63. Anonymous says:

    Staying ahead of the curve?? OMGWTF, lousy round corners?

    Once upon a time there was MS IE staying ahead of the curve proposing vml? The MSOffice guys bent their mind to that zombie?

    Go and see http://www.antigrain.com/demo/index.html ? How about adding real scalable graphics (binary) behaviour to IE??

  64. Anonymous says:

    Markus, stop hiding behind your computer screen and at least put up a decent argument as to why we should use the solutions you suggested.

  65. Anonymous says:

    Somebody please pinch me. "Enjoy", enjoy what? This rounded corners article is mostly counterproductive (wrong approaches, nasty code snippets), so kids, look away.

    And audience, please pass on recommending vendor specific properties. Or do you belong to the "I don’t validate because my parents didn’t told me to" fraction?

    (Jens, just unsubscribe from this feed, just unsubscribe…)

  66. Anonymous says:

    Awwwwwwweeeeesssssoooooommmmmmmeeeeee.

    Welcome to 4 years ago.

  67. Anonymous says:

    Those that pointed fingers at IE till now for avoiding "standards" are introducing "standards" of their own? What nonsense is this? Mozilla is a batch of hypocrisy!

    And yes, these methods for rounding corners aren’t IE-only and have been around for ages.

    k. I’m done. Keep up the great work IE-Team 🙂

  68. Anonymous says:

    -moz-border-radius (and other -moz-??s) is perfectly standards compliant. Check out the section on vendor specific keywords in the spec.

  69. Anonymous says:

    Jim,

    ‘standards’ method for that crooked shapes to a great extent is svg? That antigrain stuff let’s you add basic svg behavior to ie in a couple of days. Markus may start with the svg behaviour tonight? At least it would keep him far away from the ‘corners with ie today’ type of innovations:-))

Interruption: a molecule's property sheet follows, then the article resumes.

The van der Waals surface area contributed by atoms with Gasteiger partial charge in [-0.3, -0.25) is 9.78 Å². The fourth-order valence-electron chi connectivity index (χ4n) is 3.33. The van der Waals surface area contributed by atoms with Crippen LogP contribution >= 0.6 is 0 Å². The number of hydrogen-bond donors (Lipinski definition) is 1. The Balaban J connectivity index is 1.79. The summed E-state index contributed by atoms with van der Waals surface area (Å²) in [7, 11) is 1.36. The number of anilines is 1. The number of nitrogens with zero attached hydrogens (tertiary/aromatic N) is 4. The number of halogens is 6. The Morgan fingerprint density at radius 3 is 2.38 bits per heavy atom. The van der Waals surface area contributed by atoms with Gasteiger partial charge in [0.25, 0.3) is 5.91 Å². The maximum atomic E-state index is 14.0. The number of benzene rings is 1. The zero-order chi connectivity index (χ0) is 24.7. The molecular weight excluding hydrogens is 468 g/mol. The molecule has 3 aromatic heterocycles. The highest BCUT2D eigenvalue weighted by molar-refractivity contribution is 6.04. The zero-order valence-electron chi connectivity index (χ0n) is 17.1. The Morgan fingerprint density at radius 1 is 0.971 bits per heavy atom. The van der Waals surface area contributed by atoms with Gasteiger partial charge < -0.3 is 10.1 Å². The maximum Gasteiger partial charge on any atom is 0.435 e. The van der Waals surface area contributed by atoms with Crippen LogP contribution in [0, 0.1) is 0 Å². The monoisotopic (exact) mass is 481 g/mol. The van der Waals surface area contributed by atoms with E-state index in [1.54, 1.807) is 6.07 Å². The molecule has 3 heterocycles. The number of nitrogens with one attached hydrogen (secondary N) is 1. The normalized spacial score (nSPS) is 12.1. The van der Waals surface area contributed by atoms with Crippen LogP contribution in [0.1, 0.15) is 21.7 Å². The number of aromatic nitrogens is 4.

70. Anonymous says:

    Where to start.

    1)Ugh, code you linked to, ugh.

    2)On the release of ie7, Please wait until CSS3 is finalized, something tells me you will need the extra time anyway.

    3)Id have more insults but I feel that they were taken care of by previous commenters.

  71. There’s nothing stopping IE7 from having "-msie-border-radius" that implements CSS3 rounded rectangles until the standard is finalized.

    Or they could even use "-khtml-border-radius." I wouldn’t recommend "-moz-border-radius" since it doesn’t completely follow the CSS3 spec, but since I rarely use assymetric radii this isn’t an issue for me.

    I’d personally rather just edit my CSS files if the spec changed than go through EVERY HTML file/script, find the nasty nested <DIV> or <TABLE> elements required to hack rounded corners into IE, and change them to the CORRECT markup.

    But the standards can’t be finalized until a few different browsers implement it. You don’t seriously want a standard that exists only on paper for years and years, only to find that it’s impossible to implement.

    Seriously, updating a stylesheet every now and then isn’t that big of a deal if your markup is semmantic. Well, it wouldn’t be if we had more selectors (like the + and > selectors) and pseudo-classes. There’s all this talk about "templates" and "theming" websites, but with good CSS support, a site can be customized drastically without any changes to markup (look at CSS Zen Garden–which makes me jealous because of my minimal design skills).